Ankle Kinetics During Landing Tasks in Participants with Chronic Ankle Instability and Uninjured Controls
Term of Award
Master of Science in Kinesiology (M.S.)
Document Type and Release Option
Thesis (open access)
Copyright Statement / License for Reuse
This work is licensed under a Creative Commons Attribution 4.0 License.
Department of Health and Kinesiology
Committee Member 1
A. Barry Joyner
Committee Member 2
Lateral ankle sprains are a common injury sustained by physically active individuals. Many of these individuals will incur repetitive episodes of lateral ankle sprain, resulting in chronic ankle instability (CAI). CAI has been heavily researched, but few conclusions have been drawn. Much of this research has focused on sagittal plane kinematics and kinetics. Therefore, the purpose of this study was to compare three-dimensional ankle joint kinetics during functional landing tasks in participants with CAI and uninjured controls. Participants performed single-leg vertical drop landings and single-leg cross-over landings. There were no significant differences between the two groups for ankle net joint moments (plantarflexion/dorsiflexion, inversion/eversion, internal/external rotation) and ankle net joint forces (axial, anterior/posterior, medial/lateral) at any time point from ground contact to 150 ms after. We conclude that those with CAI do not suffer from an alteration in motor programming, and are able to absorb forces upon landing similar to uninjured individuals.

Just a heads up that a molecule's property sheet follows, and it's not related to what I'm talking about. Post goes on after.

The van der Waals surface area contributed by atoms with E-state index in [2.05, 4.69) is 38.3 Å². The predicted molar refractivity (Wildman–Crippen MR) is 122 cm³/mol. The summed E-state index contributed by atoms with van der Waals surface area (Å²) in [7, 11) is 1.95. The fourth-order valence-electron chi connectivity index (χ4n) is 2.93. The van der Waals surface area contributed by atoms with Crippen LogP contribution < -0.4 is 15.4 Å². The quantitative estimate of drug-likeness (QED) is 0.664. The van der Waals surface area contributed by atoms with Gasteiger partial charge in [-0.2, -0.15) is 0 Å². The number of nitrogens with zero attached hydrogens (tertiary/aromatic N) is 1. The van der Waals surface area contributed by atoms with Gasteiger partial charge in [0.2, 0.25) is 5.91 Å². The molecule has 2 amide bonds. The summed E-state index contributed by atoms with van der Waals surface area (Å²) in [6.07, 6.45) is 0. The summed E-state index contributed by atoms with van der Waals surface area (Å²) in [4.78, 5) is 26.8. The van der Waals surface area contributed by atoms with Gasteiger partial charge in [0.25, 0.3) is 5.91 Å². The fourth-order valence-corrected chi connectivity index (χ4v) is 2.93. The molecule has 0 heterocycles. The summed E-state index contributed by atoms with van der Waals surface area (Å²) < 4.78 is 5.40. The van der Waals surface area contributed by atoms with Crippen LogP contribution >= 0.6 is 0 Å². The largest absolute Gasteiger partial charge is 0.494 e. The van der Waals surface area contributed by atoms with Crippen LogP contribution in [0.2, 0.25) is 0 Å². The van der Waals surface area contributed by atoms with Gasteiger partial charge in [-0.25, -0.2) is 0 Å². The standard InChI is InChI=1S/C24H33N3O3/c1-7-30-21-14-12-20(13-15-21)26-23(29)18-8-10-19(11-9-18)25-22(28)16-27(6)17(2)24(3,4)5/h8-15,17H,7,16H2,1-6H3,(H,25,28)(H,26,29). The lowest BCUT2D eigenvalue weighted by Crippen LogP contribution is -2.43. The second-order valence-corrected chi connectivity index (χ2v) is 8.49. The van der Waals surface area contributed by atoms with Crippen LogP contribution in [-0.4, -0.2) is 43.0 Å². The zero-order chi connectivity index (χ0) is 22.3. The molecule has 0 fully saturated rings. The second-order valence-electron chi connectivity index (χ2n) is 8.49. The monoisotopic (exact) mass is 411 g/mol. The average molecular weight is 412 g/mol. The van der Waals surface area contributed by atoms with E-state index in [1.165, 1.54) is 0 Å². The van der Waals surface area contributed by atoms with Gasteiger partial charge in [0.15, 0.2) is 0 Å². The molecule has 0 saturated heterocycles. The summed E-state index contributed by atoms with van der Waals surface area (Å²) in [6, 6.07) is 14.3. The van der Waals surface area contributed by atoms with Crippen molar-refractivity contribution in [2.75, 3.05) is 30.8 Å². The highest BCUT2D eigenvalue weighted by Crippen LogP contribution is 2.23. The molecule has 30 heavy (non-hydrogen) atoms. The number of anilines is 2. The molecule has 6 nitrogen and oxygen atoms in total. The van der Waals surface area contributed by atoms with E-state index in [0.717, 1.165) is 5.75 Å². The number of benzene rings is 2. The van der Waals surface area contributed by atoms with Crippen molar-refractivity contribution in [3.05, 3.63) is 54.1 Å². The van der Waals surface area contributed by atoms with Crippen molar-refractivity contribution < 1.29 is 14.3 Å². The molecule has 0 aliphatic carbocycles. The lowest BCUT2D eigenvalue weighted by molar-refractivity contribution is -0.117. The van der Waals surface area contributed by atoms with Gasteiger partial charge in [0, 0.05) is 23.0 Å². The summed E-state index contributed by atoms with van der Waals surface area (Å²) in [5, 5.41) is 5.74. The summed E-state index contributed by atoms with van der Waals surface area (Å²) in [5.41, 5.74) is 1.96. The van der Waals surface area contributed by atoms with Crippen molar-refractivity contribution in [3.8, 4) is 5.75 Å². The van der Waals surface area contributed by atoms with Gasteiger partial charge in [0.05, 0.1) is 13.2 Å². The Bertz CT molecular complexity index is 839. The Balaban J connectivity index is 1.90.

Bauer, Alison Lorinda, "Ankle Kinetics During Landing Tasks in Participants with Chronic Ankle Instability and Uninjured Controls" (2006). Electronic Theses and Dissertations. 95.
Research Data and Supplementary Material